The 95th mitzvah is that we are commanded regarding the annulment of vows.

This does not mean that there is a commandment to annul vows, but rather that there are certain laws to be followed when doing so. You should keep this principle in mind whenever a mitzvah is enumerated — it does not necessarily mean that we are commanded to perform a certain action, but rather that a certain case [whenever it comes up,] must be judged according to certain laws.

The annulment of vows done by a father [to his daughter] and a husband [to his wife] is explained in the Torah1 in detail.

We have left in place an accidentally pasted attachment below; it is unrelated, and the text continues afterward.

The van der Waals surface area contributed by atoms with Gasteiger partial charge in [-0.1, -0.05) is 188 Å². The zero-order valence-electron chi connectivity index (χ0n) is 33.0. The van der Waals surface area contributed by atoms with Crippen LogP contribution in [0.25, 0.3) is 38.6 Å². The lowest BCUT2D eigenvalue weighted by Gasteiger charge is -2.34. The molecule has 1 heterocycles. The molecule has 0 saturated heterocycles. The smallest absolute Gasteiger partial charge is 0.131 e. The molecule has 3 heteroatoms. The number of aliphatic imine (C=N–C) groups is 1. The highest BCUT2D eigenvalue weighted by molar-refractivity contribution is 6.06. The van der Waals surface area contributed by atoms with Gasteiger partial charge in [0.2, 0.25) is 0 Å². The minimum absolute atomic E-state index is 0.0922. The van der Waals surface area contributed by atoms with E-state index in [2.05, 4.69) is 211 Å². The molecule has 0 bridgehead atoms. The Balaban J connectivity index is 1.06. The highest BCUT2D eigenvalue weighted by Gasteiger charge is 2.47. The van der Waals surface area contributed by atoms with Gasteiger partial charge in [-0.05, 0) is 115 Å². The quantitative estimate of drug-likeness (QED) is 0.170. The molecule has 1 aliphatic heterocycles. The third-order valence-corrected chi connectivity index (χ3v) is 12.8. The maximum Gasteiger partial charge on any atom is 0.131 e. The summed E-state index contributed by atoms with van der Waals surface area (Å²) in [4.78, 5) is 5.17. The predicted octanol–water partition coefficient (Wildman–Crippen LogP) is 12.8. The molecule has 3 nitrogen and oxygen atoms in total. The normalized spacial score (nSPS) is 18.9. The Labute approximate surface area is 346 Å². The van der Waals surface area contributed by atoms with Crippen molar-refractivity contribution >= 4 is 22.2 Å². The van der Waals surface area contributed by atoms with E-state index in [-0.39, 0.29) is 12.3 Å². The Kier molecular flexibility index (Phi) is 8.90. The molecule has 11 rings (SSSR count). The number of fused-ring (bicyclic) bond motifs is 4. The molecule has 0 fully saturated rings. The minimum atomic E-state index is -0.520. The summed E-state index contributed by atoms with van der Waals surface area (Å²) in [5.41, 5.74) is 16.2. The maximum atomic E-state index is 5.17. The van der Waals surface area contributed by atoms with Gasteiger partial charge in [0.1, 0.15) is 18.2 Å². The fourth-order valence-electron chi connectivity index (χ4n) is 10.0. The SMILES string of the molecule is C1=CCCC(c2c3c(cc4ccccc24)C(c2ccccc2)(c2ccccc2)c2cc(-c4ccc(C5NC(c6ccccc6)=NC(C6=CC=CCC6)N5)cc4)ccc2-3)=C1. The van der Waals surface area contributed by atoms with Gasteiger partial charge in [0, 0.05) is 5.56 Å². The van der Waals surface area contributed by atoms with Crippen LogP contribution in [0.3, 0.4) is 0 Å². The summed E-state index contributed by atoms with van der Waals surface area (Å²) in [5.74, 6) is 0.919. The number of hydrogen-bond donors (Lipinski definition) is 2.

Furthermore, we know from the Oral Tradition that a Torah scholar can nullify anyone's vow or oath. This is hinted to in the verse,2 "He must not nullify his word." [The Sages3 explain,] "He may not nullify his word, but others may nullify it for him." The final conclusion is that there is no real source in Scripture [for the Torah scholar's power to annul a vow, and the verse quoted above is only a hint]. As our Sages4 put it, "The laws regarding the annulment of vows [by a Torah scholar] are flying in the air, with nothing to support them" — except in the Oral Tradition.

The details of this mitzvah are found in the tractate devoted to this subject, tractate Nedarim.